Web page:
American Gods by Neil Gaiman
My rating: 3 of 5 stars
American Gods is one of those books everyone seems to be reading. Be it because they’re a Neil Gaiman fan or due to the television series, everyone seems to have something to say about it. As I’m a ridiculously weak person when it comes to bookish peer pressure, I gave in and brought the book. I’ve been meaning to pick up a Neil Gaiman book for quite some time anyway, so I was effectively killing two birds with one stone.
I went into this story with too many expectations and no expectations at all. I went in with notions of a literary masterpiece. Almost everyone has something positive to say about this book. There are rave reviews, awards have been piled atop the book, and it just seems to be one of those books (you know, the type you simply must read because of x and y reasons). At the same time, I had no idea what to expect story wise. I created my own ideas based upon the title and blurb – powerful Gods and all-out war – but I honestly had no expectations whatsoever in regards to what kind of story I would be receiving.
Truthfully, my feelings towards American Gods are extremely mixed. There were times where I was really enjoying the story and then there were other times where I had no idea what was going on. In fact, I spent a large percentage of the story clueless as to what I was reading. For the first couple of hundred pages, if someone asked me what I was reading I would reply with ‘a psychedelic wet dream’. Actually, I would say that throughout the entire story. There were many great elements but it was always (what I came to refer to as) the psychedelic wet dream elements that stood out the most.
I mean, really, who would have thought powerful Gods would be so caught up with anatomy. When I think of Gods, I do not think of time spent in the bedroom or the kinds of antics I imagine teenage boys get up to in locker rooms. It simply jarred with my image of what Gods are. It made for an interesting and unique take on Gods, but it was not at all what I had imagined they would be. Even upon finishing the book, I cannot say whether or not I liked this take on the omnipresent creatures. As I said, it was different, but it did not match with the images in my mind.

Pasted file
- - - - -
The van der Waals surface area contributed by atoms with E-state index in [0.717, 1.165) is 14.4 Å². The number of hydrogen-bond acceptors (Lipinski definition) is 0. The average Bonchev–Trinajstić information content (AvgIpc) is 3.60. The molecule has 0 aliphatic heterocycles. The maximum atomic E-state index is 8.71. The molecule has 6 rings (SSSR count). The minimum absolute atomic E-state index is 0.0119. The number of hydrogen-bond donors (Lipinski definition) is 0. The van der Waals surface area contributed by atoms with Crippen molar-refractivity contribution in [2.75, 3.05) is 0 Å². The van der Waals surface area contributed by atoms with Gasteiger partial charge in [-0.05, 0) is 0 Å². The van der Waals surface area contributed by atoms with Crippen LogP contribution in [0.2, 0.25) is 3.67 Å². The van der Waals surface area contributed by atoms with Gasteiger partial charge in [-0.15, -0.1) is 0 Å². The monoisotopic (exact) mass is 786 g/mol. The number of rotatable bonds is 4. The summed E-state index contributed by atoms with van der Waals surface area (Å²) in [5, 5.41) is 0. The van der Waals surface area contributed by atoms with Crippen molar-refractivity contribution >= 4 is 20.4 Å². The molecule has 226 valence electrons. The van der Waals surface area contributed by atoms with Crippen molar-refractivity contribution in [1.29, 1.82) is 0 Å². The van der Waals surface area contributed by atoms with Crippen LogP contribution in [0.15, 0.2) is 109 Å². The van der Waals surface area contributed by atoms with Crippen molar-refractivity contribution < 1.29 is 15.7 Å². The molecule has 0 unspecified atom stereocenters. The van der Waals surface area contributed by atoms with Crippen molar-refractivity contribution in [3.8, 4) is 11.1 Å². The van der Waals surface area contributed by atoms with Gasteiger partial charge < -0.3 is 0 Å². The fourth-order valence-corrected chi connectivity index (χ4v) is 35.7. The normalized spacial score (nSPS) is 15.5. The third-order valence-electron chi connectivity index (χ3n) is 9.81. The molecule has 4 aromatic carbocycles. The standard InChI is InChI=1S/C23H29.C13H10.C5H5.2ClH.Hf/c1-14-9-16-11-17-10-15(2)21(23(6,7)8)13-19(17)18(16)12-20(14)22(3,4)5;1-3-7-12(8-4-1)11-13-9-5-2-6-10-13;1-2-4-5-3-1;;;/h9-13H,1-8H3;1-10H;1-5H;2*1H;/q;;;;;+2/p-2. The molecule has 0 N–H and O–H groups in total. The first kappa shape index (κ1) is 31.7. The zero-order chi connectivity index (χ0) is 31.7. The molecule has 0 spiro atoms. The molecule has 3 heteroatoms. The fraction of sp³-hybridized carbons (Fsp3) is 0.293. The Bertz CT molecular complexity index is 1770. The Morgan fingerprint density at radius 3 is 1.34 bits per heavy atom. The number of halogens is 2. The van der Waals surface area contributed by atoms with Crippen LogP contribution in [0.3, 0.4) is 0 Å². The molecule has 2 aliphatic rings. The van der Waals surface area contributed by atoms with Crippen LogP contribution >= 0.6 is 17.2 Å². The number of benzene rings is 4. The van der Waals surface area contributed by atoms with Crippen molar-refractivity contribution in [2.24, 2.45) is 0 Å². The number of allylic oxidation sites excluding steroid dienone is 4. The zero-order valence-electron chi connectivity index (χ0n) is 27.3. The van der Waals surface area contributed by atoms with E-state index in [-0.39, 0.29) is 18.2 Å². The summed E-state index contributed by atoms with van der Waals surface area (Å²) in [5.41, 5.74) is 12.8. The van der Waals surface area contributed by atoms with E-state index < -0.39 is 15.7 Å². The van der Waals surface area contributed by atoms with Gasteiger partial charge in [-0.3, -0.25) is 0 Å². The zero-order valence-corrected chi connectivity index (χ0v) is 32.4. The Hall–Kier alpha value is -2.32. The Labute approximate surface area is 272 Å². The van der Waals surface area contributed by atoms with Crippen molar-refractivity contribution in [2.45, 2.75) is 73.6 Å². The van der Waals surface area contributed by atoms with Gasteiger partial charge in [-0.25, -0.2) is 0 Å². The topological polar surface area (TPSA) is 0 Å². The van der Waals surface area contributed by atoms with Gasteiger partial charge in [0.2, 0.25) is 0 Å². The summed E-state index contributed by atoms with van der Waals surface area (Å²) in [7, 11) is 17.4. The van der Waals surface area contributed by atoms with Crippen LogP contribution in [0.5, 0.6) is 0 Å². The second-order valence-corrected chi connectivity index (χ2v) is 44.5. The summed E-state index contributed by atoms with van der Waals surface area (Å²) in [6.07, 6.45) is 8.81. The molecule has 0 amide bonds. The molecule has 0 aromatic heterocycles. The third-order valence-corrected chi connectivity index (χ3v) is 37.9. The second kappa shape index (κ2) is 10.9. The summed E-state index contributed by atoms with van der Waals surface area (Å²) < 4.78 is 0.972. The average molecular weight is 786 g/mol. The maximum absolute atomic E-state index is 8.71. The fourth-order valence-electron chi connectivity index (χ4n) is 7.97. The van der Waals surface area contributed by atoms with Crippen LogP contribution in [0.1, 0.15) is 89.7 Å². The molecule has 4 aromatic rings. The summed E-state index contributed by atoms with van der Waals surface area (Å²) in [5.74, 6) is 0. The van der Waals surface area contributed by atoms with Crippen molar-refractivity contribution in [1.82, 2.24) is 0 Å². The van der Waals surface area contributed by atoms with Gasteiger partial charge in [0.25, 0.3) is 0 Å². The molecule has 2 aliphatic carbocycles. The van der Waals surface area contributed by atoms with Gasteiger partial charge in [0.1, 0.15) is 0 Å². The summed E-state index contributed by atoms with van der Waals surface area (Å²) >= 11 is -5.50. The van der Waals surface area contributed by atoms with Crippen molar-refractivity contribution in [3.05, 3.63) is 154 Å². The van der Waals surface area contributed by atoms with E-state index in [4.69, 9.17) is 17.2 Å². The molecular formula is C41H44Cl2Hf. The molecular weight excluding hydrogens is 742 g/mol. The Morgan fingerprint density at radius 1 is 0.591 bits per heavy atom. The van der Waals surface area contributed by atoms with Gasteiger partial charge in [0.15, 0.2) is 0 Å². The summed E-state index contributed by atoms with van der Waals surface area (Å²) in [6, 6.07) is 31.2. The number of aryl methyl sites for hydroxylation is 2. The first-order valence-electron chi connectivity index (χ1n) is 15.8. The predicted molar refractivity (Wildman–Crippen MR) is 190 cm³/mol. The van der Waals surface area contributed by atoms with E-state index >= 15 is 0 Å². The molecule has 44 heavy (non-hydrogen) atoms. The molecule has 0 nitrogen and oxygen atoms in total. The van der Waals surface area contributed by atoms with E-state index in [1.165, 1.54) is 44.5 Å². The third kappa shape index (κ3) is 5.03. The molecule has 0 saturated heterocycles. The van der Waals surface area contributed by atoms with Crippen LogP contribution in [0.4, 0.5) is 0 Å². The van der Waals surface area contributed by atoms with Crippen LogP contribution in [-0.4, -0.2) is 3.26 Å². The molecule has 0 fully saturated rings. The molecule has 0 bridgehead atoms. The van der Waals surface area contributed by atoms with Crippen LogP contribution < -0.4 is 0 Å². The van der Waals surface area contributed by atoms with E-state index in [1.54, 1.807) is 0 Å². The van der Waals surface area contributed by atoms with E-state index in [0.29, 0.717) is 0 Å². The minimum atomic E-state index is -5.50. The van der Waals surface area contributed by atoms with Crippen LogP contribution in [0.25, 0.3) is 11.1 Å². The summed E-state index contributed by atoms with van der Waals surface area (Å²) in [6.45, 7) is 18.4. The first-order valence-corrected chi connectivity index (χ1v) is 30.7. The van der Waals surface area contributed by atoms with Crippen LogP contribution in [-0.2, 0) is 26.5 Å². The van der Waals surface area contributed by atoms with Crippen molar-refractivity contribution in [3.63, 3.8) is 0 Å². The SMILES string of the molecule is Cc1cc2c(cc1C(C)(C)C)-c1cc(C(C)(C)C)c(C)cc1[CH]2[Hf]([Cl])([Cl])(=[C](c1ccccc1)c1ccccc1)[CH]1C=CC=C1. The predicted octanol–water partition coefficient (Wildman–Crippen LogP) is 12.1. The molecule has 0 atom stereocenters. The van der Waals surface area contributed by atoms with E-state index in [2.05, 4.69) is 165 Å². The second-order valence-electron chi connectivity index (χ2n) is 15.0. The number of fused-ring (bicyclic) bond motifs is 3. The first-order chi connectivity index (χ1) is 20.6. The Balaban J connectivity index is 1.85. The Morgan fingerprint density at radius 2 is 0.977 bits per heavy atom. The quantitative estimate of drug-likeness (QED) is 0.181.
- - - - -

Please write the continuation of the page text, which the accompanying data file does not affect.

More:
Another thing that jarred with my preconceptions was the way in which the story played out in regards to the war. I know there is much more to war than the battlefield elements. There are politics to consider, the effect had on those at home, and many other behind the scene elements that are missed out in most stories. However, I feel as though this one didn’t really hit upon many of the real elements. You knew a war was building, and yet everything seemed to take part in the background. It is probably some meta way of storytelling – the whole ‘it is taking place where humans will not see’ – and yet I wanted to view more. It was almost as though multiple stories were fighting to take control of the tale – you had the war and you also had all the drama occurring in Shadow’s life. Whilst you were engaged in some elements, you were never as fully engaged as you could have been.
I realise I’m seeming to be somewhat overly negative about this one, but it wasn’t all bad. As I said, there were some elements that I really enjoyed. The book had moments where it was a lot of fun, yet my expectations seemed to have been set much higher than what the book delivered.
Although I was never entirely sure about the way the Gods were portrayed, I really enjoyed the way they were introduced to us. We had the old Gods – those we can easily think of, the real religions of the world – and we have the modern Gods – of the things we love, aspects of the modern world that are central to everyday life. These two opposing types of worship made for such an interesting tale. They develop slowly, giving us more and more information as the story progressed.
Moreover, the multiple layers of the story ensured you were never quite one hundred percent sure about what would come next. Some elements were quite predictable, but it was nice to watch how everything linked together. You always had some kind of question lingering in the background, you were constantly wondering about the significance of little things.
It was a wonderfully complicated tale, and I’m glad I gave it a read. Not only can I finally jump into all those American God conversations that are occurring but I also enjoyed the book. Although I did have fun, it wasn’t all I had hoped it would be. I’ll certainly be giving Neil Gaiman another try, but I had wanted something more from this one – I just feel as though there was something missing (even now I could not tell you what, all I know is that I never experienced the mind blowing phenomenon everyone else seemed to).
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